Review: Lovely Little Lonely

Written by Joe on April 6, 2017

Lovely Little Lonely – The Maine

Released April 7, 2017 – 8123

Make America Emo Again.

Since coming off touring for their fifth studio album, 2015’s American Candy, and in preparation for 2016’s Van’s Warped Tour, that has been The Maine’s slogan. That is what The Maine has set out to accomplish with Lovely Little Lonely and that is what they have done. The album is emotional, personal, and intimate.

Lovely Little Lonely is a departure, and a familiarity for the band. The catchy, carefree, almost poppy sounds of American Candy are gone, in fact the only songs barring any similarity are “24 Floors” and “(un) lost.” If you had to compare the album to any of the bands prior work, it sounds more like a continuation, evolution, and matured Forever Halloween. Even then, the album overall is the most unique, complete, and refined release the band has put out. This is an album true to The Maine, and a natural evolution in the direction they were meant to go. This is the album The Maine wanted to create all along, and is their best work.

Upon first listening to the album singles, “Bad Behavior,” “Black Butterflies & Déjà vu,” and “Do You Remember? (the other half of 23),” each song noticeably begins and ends suddenly. After listening to the album it’s apparent why. This album is fluid, and is an album that is meant to be listened to from beginning to end.  All 12 tracks bleed and transition into each other perfectly, and the three title tracks “Lovely” “Little” “Lonely” are nicely placed between songs to transition the album beautifully. The title tracks are interludes, mostly instrumental, and feature distant vocals that overall give the listener the feeling of isolation. Leaving you to reflect not only on the album, but on your own life and emotions.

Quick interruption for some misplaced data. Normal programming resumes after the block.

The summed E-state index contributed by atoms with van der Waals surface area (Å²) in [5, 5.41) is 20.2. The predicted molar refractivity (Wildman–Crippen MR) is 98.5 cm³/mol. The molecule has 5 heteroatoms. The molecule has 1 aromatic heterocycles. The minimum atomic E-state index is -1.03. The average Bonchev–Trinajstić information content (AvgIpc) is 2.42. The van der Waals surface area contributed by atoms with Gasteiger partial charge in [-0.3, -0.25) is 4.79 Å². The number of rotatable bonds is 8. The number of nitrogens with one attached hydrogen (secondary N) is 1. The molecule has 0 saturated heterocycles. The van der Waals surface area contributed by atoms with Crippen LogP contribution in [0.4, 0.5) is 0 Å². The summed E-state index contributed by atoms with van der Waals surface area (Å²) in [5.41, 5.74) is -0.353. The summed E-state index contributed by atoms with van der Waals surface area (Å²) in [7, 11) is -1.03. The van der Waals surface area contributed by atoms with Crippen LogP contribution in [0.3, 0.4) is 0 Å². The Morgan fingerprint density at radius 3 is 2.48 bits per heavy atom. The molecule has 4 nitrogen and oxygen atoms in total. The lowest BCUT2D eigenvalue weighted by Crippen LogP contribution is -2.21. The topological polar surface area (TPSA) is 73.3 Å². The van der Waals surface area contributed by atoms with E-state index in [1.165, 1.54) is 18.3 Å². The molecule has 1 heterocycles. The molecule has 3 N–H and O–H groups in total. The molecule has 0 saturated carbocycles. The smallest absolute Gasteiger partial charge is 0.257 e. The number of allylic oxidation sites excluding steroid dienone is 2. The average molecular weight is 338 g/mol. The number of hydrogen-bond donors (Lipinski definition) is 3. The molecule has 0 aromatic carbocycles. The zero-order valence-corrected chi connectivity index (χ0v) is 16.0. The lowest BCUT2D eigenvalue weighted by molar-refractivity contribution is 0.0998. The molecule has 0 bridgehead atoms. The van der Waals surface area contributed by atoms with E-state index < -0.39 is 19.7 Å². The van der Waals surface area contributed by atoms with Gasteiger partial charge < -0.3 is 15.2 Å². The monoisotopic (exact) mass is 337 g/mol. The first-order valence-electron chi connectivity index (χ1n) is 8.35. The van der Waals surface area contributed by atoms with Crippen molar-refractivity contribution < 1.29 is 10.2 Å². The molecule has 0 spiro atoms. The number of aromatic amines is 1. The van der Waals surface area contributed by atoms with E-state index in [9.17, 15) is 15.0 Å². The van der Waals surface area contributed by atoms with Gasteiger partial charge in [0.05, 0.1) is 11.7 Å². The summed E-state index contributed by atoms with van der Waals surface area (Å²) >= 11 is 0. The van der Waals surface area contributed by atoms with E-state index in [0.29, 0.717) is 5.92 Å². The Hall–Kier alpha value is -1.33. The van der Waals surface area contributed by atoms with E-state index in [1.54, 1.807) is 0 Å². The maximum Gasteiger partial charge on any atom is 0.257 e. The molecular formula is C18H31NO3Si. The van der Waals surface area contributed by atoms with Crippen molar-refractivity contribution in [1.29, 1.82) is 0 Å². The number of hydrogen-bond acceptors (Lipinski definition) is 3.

Personally, the most notable songs on the album are “Black Butterflies & Déjà vu,” “Taxi,” and “The Sound of Reverie.” The track numbering of these songs are 4, 5, and 8, nearly following one another sequentially. They best represent the message and story the album tells all on their own. “Black Butterflies & Déjà vu” talks about falling in love for the first time and the emotions and feelings that go along with it, “Taxi” paints an intimate moment of a couple in love in the ‘backseat of a taxi,’ and finally “The Sound of Reverie” highlights the importance of living in the moment and living life without regret.

It’s almost unfair the band’s world tour started about a week before the album release, and fans who went to the early shows won’t get to hear the most beautiful and intimate songs the band has ever written. With each release, the band holds themselves to a higher expectation, and their sixth studio album Lovely Little Lonely is an incredible accomplishment and milestone for the band. It is without a doubt their best work, and marks a new and exciting era for The Maine. Do not miss The Maine on the Lovely Little Lonely World Tour, go to a show, grab a copy of this beautiful album, and read KPSU’s review of The Maine’s show at Portland’s Wonder Ballroom.

Written by Joe Hernandez (@thisisbroseph // Host of KPSU’s All the Singles, Ladies)





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